arcades and walkways of Pisa provide protection from both summer sun and winter rains. Along both sides of the Via Francesco Crispi, the street you will enter on the south side of the Arno, are numerous shops and galleries offering everything from housewares to fine art. This is the main shopping area of Pisa and is a delight to experience, regardless of the time of year. Cafes and restaurants abound as well so this is a great place to find an outdoor table and enjoy Pisan life.

Here are a few additional places I love to visit when in Pisa.

Piazza Vittorio Emanuele

As you approach the end of the Via Frediano Crispi, you arrive at the largest piazza in Pisa, named for King Victor Emmanuele II, first King of a united Italy. Very close to this piazza are three places worth visiting.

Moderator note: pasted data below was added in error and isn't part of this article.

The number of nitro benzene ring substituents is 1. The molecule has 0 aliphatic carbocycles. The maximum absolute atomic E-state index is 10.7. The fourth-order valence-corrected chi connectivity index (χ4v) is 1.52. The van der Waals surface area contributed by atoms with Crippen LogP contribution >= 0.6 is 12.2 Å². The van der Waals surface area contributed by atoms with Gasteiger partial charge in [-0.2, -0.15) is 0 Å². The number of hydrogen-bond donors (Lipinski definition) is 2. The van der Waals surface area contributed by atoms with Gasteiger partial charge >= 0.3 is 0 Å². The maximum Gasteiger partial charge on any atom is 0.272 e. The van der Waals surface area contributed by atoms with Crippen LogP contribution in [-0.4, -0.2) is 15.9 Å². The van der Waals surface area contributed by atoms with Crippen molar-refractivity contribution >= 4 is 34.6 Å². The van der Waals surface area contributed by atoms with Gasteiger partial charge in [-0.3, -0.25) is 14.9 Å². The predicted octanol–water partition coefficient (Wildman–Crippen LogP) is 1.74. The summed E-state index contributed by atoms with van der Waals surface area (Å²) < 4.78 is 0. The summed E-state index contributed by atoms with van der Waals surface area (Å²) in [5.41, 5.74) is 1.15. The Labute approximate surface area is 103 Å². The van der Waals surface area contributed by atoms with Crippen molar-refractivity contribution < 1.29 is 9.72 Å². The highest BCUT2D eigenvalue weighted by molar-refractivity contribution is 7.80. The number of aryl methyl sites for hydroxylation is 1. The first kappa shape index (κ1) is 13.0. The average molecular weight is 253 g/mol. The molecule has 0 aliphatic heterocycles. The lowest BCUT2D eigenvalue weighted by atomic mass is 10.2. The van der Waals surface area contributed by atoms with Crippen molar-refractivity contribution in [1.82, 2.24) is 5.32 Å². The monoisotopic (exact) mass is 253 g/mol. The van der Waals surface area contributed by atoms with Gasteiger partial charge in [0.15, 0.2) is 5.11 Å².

Church of Sant’Antonio

Founded in the early 13th Century, the building suffered major damage during World War II. In 1952, the church was reopened for services.

Church of San Domenico

This small and unassuming building was built in 1395 and was once the church for a convent of Domenican nuns. The structure was nearly destroyed during World War II bombings. Currently used by the Knights of Malta,  the restored building was finally reopened to visitors in 1998.

Domus Mazziniana

Domus Mazziniana

The Nathan-Roselli home houses the Center for Mazzinian Studies. Giuseppe Mazzini was a hero of the unification of Italy. There are several rooms that house memorabilia of his life and times. A huge library with over 25,000 volumes is available to those doing research on the Italian

Renaissance. Again, a little-known and often overlooked corner of Italy.

A recent restoration of the house included the Young Italy Oath, which Mazzini wrote, inscribed over the facade of the building. The oath was written as a means of uniting the youth of Italy at the time of unification. You can read the entire text at this link-

Oath of Young Italy

The photo shows the current appearance of the house.

Leaning Tower and Duomo, Pisa